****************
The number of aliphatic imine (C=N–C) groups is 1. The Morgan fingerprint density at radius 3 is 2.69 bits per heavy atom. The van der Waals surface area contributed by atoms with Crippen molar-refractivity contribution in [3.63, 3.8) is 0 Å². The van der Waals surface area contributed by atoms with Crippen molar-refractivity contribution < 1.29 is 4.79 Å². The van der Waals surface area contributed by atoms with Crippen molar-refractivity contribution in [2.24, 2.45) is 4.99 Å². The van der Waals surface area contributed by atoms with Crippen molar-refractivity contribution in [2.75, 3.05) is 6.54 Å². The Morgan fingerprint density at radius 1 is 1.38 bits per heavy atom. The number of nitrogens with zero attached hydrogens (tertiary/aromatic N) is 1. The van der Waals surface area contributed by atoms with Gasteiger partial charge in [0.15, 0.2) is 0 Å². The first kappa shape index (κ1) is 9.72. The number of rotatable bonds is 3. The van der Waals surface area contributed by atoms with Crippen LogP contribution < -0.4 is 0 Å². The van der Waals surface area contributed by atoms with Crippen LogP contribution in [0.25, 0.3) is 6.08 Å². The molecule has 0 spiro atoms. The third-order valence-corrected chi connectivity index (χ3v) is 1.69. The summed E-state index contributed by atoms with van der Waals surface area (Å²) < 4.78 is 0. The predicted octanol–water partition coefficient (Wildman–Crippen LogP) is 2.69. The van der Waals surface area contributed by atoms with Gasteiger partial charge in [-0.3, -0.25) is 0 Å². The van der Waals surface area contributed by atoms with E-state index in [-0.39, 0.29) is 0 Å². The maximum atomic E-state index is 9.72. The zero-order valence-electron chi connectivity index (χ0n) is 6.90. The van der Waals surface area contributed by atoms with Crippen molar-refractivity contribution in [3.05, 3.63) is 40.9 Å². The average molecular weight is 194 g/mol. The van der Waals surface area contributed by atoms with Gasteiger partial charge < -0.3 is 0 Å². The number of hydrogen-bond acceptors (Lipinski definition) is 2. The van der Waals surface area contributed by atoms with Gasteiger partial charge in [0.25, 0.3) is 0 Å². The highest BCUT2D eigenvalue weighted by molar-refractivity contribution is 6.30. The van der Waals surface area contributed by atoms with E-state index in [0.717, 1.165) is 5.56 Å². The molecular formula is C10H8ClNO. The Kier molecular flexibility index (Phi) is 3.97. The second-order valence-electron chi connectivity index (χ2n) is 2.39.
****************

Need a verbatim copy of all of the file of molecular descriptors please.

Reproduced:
The number of aliphatic imine (C=N–C) groups is 1. The Morgan fingerprint density at radius 3 is 2.69 bits per heavy atom. The van der Waals surface area contributed by atoms with Crippen molar-refractivity contribution in [3.63, 3.8) is 0 Å². The van der Waals surface area contributed by atoms with Crippen molar-refractivity contribution < 1.29 is 4.79 Å². The van der Waals surface area contributed by atoms with Crippen molar-refractivity contribution in [2.24, 2.45) is 4.99 Å². The van der Waals surface area contributed by atoms with Crippen molar-refractivity contribution in [2.75, 3.05) is 6.54 Å². The Morgan fingerprint density at radius 1 is 1.38 bits per heavy atom. The number of nitrogens with zero attached hydrogens (tertiary/aromatic N) is 1. The van der Waals surface area contributed by atoms with Gasteiger partial charge in [0.15, 0.2) is 0 Å². The first kappa shape index (κ1) is 9.72. The number of rotatable bonds is 3. The van der Waals surface area contributed by atoms with Crippen LogP contribution < -0.4 is 0 Å². The van der Waals surface area contributed by atoms with Crippen LogP contribution in [0.25, 0.3) is 6.08 Å². The molecule has 0 spiro atoms. The third-order valence-corrected chi connectivity index (χ3v) is 1.69. The summed E-state index contributed by atoms with van der Waals surface area (Å²) < 4.78 is 0. The predicted octanol–water partition coefficient (Wildman–Crippen LogP) is 2.69. The van der Waals surface area contributed by atoms with Gasteiger partial charge in [-0.3, -0.25) is 0 Å². The van der Waals surface area contributed by atoms with E-state index in [-0.39, 0.29) is 0 Å². The maximum atomic E-state index is 9.72. The zero-order valence-electron chi connectivity index (χ0n) is 6.90. The van der Waals surface area contributed by atoms with Crippen molar-refractivity contribution in [3.05, 3.63) is 40.9 Å². The average molecular weight is 194 g/mol. The van der Waals surface area contributed by atoms with Gasteiger partial charge < -0.3 is 0 Å². The number of hydrogen-bond acceptors (Lipinski definition) is 2. The van der Waals surface area contributed by atoms with Gasteiger partial charge in [0.25, 0.3) is 0 Å². The highest BCUT2D eigenvalue weighted by molar-refractivity contribution is 6.30. The van der Waals surface area contributed by atoms with E-state index in [0.717, 1.165) is 5.56 Å². The molecular formula is C10H8ClNO. The Kier molecular flexibility index (Phi) is 3.97. The second-order valence-electron chi connectivity index (χ2n) is 2.39.